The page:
What Are Stoker’S Gothic Intentions In The Opening Chapter Of Dracula And How Did He Achieve Them?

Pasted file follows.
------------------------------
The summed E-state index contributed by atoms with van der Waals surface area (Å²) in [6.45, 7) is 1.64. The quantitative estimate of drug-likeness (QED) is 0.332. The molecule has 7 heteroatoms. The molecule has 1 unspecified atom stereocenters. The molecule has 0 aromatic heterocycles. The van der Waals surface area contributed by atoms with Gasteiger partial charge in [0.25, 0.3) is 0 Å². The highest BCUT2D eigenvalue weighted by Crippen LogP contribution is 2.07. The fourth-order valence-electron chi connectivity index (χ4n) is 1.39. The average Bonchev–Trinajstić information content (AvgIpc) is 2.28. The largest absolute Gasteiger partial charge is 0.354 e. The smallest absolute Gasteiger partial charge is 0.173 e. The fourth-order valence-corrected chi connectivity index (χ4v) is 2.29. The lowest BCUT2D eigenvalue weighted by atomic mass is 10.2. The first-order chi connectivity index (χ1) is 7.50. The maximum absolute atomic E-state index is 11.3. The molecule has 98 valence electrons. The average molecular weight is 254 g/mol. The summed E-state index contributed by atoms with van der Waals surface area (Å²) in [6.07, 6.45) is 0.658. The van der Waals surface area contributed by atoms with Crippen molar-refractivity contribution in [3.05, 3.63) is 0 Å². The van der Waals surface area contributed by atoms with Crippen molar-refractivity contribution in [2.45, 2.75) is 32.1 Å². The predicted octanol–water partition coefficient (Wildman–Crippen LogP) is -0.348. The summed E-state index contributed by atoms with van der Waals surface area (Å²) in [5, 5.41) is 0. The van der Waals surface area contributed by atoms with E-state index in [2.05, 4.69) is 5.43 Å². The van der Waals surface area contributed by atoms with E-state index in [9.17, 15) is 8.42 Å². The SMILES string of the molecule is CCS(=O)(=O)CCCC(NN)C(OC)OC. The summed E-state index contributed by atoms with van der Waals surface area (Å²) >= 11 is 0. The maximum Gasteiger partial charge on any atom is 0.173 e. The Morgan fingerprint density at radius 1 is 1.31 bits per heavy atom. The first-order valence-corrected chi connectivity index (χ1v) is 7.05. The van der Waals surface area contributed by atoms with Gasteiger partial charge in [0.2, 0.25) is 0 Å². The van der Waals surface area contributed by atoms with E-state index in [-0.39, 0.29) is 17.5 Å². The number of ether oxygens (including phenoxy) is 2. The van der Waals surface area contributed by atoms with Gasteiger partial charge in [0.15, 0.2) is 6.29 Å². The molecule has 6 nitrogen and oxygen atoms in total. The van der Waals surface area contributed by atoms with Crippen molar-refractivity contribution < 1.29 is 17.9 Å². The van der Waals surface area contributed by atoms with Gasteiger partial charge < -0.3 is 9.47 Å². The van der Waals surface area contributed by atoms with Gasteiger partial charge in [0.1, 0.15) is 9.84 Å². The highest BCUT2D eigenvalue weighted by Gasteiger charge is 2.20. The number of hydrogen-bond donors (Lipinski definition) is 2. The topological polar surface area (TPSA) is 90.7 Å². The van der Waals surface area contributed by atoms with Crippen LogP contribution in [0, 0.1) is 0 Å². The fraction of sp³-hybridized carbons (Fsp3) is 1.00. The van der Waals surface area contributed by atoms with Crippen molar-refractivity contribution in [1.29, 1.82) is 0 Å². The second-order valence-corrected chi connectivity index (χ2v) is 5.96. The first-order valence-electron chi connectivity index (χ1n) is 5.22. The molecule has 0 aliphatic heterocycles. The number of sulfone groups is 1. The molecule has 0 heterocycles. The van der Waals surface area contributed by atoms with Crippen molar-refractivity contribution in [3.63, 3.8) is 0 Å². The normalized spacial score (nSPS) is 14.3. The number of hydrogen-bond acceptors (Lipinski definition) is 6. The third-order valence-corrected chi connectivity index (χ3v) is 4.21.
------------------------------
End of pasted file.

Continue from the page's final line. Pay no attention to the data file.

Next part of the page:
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Dracula is a story about Romance and Gothic, it was written by Bram Stoker in 1897 when rationalism was a belief. Gothic was popular in the late 18th to 19th century and it creates a sense of excitement and anguish for the reader. It is a tool used by Bram Stoker in Dracula to convey the fears, thoughts and beliefs of the people of the Victorian era, by using elements of darkness, supernatural and mixture of romance, which provokes extreme emotions; especially during the 19th century when science and technology were prominent. The term gothic was originally used to describe both type of Art and Architecture, it’s an idea of feeling small around big sceneries and a feeling of isolation. Gothic novels were given a genre of their own primarily because of their emotional extremes and their dark themes. It was full of remote setting, and it was a reaction to the people who had contemporary thinking at that time. It also mixes with perception of the view of reader, and Stoker creates Jonathan Harker as a rational narrator to make the opening chapter reliable to readers. The first chapter introduces the reader to the setting and the character of Jonathan Harker within the format of the book is composed as a diary and journal entry. The reader knows this because the novel is written in the first person and other characters are introduced from Harker’s perspective. Stoker introduces Jonathan as the protagonist – the only significant character in the first chapter and creates an eerie atmosphere by setting Harker in the frontiers and sending him to foreign places where he has to fight rationality against the feeling of being isolated. It allows Stoker to juxtapose the rational world of English Victorian with the supernatural world of Count Dracula. Stoker shows that Harker is slowly travelling towards the east and uses superlative to describe the
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